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Why Seth Feels That "May I Help You?" Is Useless

As he does often, Seth Godin grabbed my attention yesterday with his post titled, May I Help You?. It’s short, sweet and to the point. So� here it is in� its entirety.

“May I help you?”

… is almost a useless thing to say.

If you want to end a conversation with a teenager, just ask, “How was school today?”

If you want to end a conversation with a customer, just ask if you can help. Instead, ask, “can I get you a hot drink?” or “what’s the worst thing about your insurance company?” or “one slice or two?”

I couldn’t agree more. You see, your clients/customers/patrons don’t often know what they need. They only know something isn’t working – which is why they’re searching for you in the first place.

If you ask them what they need, they’ll likely give you answer. But that answer will be pointed directly into the problem their facing. It’s highly unlikely it will lead them to a solution. Otherwise, they wouldn’t need you.

It’s much more effective to first listen to their story a bit and then ask specific and pointed questions that will help you identify further their need. The best questions can even get them thinking about the solution as though they thought of it themselves.

I find this the most effective method, when it works. Why? It puts the client back in power over their business. And ultimately as a coach or consultant that’s what you want.

How do you engage your clients/customers that unveil the solution?�

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Comments

  1. Florchakh says:

    Answer for question in post title is pretty short – he does it just because talking about ‘useless’ things is more eyepopping than talking about something that has some value to add. Also, it’s easier in fact. 😀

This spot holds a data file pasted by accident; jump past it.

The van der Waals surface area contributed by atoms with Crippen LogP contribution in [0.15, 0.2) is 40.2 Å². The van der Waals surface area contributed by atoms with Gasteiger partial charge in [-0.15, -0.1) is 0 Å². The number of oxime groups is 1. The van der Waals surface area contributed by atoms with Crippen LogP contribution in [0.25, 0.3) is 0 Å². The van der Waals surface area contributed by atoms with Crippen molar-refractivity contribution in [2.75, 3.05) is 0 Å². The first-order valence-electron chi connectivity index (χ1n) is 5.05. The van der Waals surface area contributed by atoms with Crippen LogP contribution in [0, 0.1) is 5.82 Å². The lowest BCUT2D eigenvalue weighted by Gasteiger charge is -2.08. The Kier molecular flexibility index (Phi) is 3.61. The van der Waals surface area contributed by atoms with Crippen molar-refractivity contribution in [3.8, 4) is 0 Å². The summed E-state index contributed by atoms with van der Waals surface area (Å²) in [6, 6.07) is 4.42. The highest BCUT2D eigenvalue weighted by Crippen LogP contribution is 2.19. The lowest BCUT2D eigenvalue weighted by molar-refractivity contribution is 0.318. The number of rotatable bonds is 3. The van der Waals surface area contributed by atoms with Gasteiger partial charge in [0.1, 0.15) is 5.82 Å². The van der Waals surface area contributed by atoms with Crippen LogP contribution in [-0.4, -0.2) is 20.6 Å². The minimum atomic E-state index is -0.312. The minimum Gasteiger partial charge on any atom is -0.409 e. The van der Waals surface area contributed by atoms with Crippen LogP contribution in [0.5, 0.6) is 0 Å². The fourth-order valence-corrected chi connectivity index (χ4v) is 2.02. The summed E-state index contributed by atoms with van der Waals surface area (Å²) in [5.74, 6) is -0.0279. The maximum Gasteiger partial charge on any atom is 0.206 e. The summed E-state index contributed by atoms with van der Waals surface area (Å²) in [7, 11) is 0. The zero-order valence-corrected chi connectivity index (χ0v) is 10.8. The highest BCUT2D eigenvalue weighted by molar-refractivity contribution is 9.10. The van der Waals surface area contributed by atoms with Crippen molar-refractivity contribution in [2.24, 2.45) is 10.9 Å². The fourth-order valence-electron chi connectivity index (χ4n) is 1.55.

2. Florchakh,

    True. That’s why I tried to add meaning to his point. I think his is a good one, and I’d love to hear more from him on the topic.

  3. Brett Evans says:

    I ususually go for open end questions that can not be answered in a yes or no format.

    That way they have to think a little before they shut you out.

  4. Brett,

    Absolutely. I usually let my prospects do most of the talking, actually. I think of that initial contact as me interview them even more than they interviewing me.

  5. I’d read Seth’s post also and felt a bit queezy about it. We don’t ask if a prospect comes into our shop “may we help you”, but rather “How can we help you?”.

    A slight different wording, but IMHO a big difference in starting a conversation. Prospect is looking for something, 9 times out of 10 doesn’t know exactly where he/she is looking for – so many choices in wood types, floor types etc. And that’s where we come in, not?

    Karin H. H. (Keep It Simple Sweetheart, specially in business)

  6. Karin H.,

    Yeah…being a big proponent of semantics, I find language is really important. The words we say directly shows how we feel and think.

    Seth’s point is an interesting one. Often, I don’t think the client/customer knows what they need. It’s our job, then, to help them.

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